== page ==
The images have their own stories, sometimes the captions are the only way of knowing what is going on. And on the demographic front it is perhaps noteworthy that there was a 1:39 ratio of women photographers out there.

15/3/08

The Photograph : Painted, Posed and of the moment, an exhibition currently on at the NGMA is perhaps the most significant piece of photography to manifest itself all in one place. The exhibition is wonderfully curated with not a single image being out of place or superfluous. In that sense if you want to ‘trip’ as in a Pablo Barthomew, come prepared with comfortable shoes and at least 3 hours to spare. You cannot or should not rush through this show. In many ways, the exhibition on at the NGMA will be a harbinger of things to come, all bode well for photography and the arts.

The photographs are arranged in a very finite order at every ‘etage’ of the gallery. On the ground floor as you enter, you will be messmerised by images that have messmerised us for many years now, that have in some ways etched themselves into the collective unconscious. All the photographs on this floor have been seen before, but when you stand in front of an original Henri Cartier Bresson bromide, its like meeting an old friend, an aristocrat, and a god. Everything that can be said about Bresson has been said so it would be completely dangerous to tread this territory, however there are magnificent texts by artists, sociologists, historians, musicians, editors, photographers, writers and theatre personalities among others who give the viewer another insight via language where at times the silence of the still image could speak more eloquently.

Kobo Abe in one of those placards says that a Bresson image –  is not a window into space rather into Time. That sentiment could be parsed differently, most of Bresson’s images exceed the Einsteinian restrictions of space/time, they move into a zone of timelessness, The geography and specificity of that Title – Mexico 1934 become redundant. Ferdinando Scianca speaks of another image of a veiled woman with child – Mexico 1934, he celebrates the ‘lack of sentimentality or the picturesque’ in that image and is spared of the ‘blackmail of rhetoric’. He says pithily, that the image was ‘taken in Mexico but devoid of mexicanisation’. This might well be a lesson to all those photographers who trump the ethnic. Andre Pieyne  writes about what he calls the ‘love spiders’ the image of two lesbian women revealing tastefully just enough without being salacious. The issue of photographer as voyeur does crop up repeatedly, Eduardo Arroyo notes that the humorous photograph of two men in Brussels 1932, ‘one peeping through a hole at reality that is concealed from us and the other in a bowler hat looking around suspiciously at being observed’, reminds us that we, the per-viewer of the camera’s view are all in the picture. The notion of photograph as premonition is revealed by  Leonardo Sciasia with the famous image Sevilla, Spain 1933, the children depicted seem to be ‘playing with war, a war they do not yet know’.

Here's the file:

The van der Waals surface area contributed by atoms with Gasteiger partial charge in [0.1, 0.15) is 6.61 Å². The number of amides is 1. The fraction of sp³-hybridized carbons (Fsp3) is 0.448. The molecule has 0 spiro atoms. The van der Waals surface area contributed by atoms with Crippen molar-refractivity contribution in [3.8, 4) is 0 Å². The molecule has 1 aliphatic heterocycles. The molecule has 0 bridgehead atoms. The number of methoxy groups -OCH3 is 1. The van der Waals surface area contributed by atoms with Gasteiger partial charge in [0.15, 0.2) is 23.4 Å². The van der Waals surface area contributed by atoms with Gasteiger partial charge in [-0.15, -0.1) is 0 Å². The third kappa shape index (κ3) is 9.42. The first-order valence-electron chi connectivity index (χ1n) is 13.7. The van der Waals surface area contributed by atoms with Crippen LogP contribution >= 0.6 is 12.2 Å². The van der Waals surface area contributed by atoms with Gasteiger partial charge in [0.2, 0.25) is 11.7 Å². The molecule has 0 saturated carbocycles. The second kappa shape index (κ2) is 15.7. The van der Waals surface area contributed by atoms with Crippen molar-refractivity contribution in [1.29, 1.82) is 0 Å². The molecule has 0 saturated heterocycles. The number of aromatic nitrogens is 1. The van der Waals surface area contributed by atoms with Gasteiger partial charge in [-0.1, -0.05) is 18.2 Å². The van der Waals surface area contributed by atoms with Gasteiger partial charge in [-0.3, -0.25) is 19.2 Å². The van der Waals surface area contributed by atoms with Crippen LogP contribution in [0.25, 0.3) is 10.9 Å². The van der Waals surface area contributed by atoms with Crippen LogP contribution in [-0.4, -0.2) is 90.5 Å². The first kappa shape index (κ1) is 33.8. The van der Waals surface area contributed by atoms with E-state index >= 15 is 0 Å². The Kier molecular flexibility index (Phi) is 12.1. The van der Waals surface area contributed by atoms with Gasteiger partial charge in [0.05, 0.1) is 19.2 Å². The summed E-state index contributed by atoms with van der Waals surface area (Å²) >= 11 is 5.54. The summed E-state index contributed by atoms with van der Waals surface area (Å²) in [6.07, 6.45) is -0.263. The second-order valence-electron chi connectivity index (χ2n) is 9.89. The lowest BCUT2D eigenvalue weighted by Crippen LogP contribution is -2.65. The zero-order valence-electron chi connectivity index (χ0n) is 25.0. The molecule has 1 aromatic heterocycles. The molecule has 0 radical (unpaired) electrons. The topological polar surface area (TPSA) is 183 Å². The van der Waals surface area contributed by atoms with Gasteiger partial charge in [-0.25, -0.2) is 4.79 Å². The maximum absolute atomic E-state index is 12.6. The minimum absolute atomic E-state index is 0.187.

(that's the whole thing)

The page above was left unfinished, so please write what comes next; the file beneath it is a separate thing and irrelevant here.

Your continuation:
Interestingly Bresson gave up photography for 15 years till his death, his decisive finger was sketching instead. No doubt Bresson would be one of the most vivisected photographers that ever lived, his work will be scanned for psychological, social, anthropological and aesthetic nuances, its best to sum him up with one sentence, Cartier Bresson is not a photographer, he is a Photography(sic)

Pablo Batholomew who we knew and loved from the junior world press days and with sporadic visual interventions, was perhaps significant by his absence. You got the feeling that he was lost and unable to find a new way of telling old stories. The second floor digs through his archive and in all those years of sex drugs and rock and roll reveal what he found worthy of imaging, this is a sort of confession, laying open his private diary. There are some matter of fact photos of a lavatory 1975, bed sheets, Carmen’s house, Bathroom shelf and a college dining room that speak of honesty and non pretentiousness that invade most of our modern ways of seeing. The fungus on his self portrait negatives are in some ways as telling. The Jawa motorcycle and the rounded cornered Allwyn refrigerator are visual semiotics of an era.

Dayanita Singh’s Sent a Letter moves away from the arrogance of the limited edition archival print to a more engaging, human, quiet, understated, accordion series of books that you can posses when you leave the gallery, these are small jewels of private communication, all the images are in a square format and contact size. there is an intimacy, beauty and stillness to them. She shares space with Nony Singh her mother whose need to archive the family is beautifully depicted. The portraits are exquisite.

On the fourth floor is Umrao Singh Sher- Gil whos many self portraits and gorgeous little sepia contact prints speak of His Misery, His Manuscripts and narcissism. The autochrome back-lit images of family are stunningly beautiful.

The only other colour photographs ironically are the ones that predate colour photography, they belong to the Alkazi collection, there are the familiar colonial Deen Dayal type images but more interesting are the hand tinted photos which a decade later sometimes, gave the original, black and white photographs, a new context and added a layer of the aesthetic of a different decade. The exhibit is under lit not surprisingly, the pigments and dyes would be prone to fading. There are astonishing images that could be an inspiration to a whole generation of contemporary photographers and artists alike, but the jewel in the crown is a hand coloured Daguerrotype, you register a double take and in its mirrored image across two hundred years you can get a glimpse of yourself.